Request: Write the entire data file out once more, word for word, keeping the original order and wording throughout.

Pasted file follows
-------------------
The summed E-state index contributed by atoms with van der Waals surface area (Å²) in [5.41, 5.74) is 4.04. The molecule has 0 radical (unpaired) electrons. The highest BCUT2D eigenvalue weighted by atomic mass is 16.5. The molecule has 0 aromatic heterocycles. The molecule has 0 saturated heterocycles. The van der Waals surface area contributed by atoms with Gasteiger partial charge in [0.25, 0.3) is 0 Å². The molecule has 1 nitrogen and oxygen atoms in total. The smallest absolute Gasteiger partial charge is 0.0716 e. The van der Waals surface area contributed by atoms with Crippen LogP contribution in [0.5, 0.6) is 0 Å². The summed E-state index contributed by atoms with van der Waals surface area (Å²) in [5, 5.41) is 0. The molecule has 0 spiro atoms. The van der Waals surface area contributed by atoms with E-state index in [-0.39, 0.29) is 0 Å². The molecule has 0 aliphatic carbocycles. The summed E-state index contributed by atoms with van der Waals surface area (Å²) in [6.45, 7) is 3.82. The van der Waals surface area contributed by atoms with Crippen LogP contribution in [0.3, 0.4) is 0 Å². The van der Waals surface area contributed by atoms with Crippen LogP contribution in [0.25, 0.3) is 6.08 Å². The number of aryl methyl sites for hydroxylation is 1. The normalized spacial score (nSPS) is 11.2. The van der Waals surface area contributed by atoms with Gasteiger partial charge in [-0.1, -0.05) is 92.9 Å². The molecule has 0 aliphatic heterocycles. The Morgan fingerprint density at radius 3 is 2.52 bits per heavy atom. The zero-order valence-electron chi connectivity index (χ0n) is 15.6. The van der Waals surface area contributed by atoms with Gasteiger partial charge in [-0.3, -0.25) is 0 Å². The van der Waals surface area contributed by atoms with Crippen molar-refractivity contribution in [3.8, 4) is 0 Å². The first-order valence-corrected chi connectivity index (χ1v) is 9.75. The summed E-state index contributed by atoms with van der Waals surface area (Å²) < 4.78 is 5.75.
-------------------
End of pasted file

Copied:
The summed E-state index contributed by atoms with van der Waals surface area (Å²) in [5.41, 5.74) is 4.04. The molecule has 0 radical (unpaired) electrons. The highest BCUT2D eigenvalue weighted by atomic mass is 16.5. The molecule has 0 aromatic heterocycles. The molecule has 0 saturated heterocycles. The van der Waals surface area contributed by atoms with Gasteiger partial charge in [0.25, 0.3) is 0 Å². The molecule has 1 nitrogen and oxygen atoms in total. The smallest absolute Gasteiger partial charge is 0.0716 e. The van der Waals surface area contributed by atoms with Crippen LogP contribution in [0.5, 0.6) is 0 Å². The summed E-state index contributed by atoms with van der Waals surface area (Å²) in [5, 5.41) is 0. The molecule has 0 spiro atoms. The van der Waals surface area contributed by atoms with E-state index in [-0.39, 0.29) is 0 Å². The molecule has 0 aliphatic carbocycles. The summed E-state index contributed by atoms with van der Waals surface area (Å²) in [6.45, 7) is 3.82. The van der Waals surface area contributed by atoms with Crippen LogP contribution in [0.3, 0.4) is 0 Å². The van der Waals surface area contributed by atoms with Crippen LogP contribution in [0.25, 0.3) is 6.08 Å². The number of aryl methyl sites for hydroxylation is 1. The normalized spacial score (nSPS) is 11.2. The van der Waals surface area contributed by atoms with Gasteiger partial charge in [-0.1, -0.05) is 92.9 Å². The molecule has 0 aliphatic heterocycles. The Morgan fingerprint density at radius 3 is 2.52 bits per heavy atom. The zero-order valence-electron chi connectivity index (χ0n) is 15.6. The van der Waals surface area contributed by atoms with Gasteiger partial charge in [-0.3, -0.25) is 0 Å². The van der Waals surface area contributed by atoms with Crippen molar-refractivity contribution in [3.8, 4) is 0 Å². The first-order valence-corrected chi connectivity index (χ1v) is 9.75. The summed E-state index contributed by atoms with van der Waals surface area (Å²) < 4.78 is 5.75.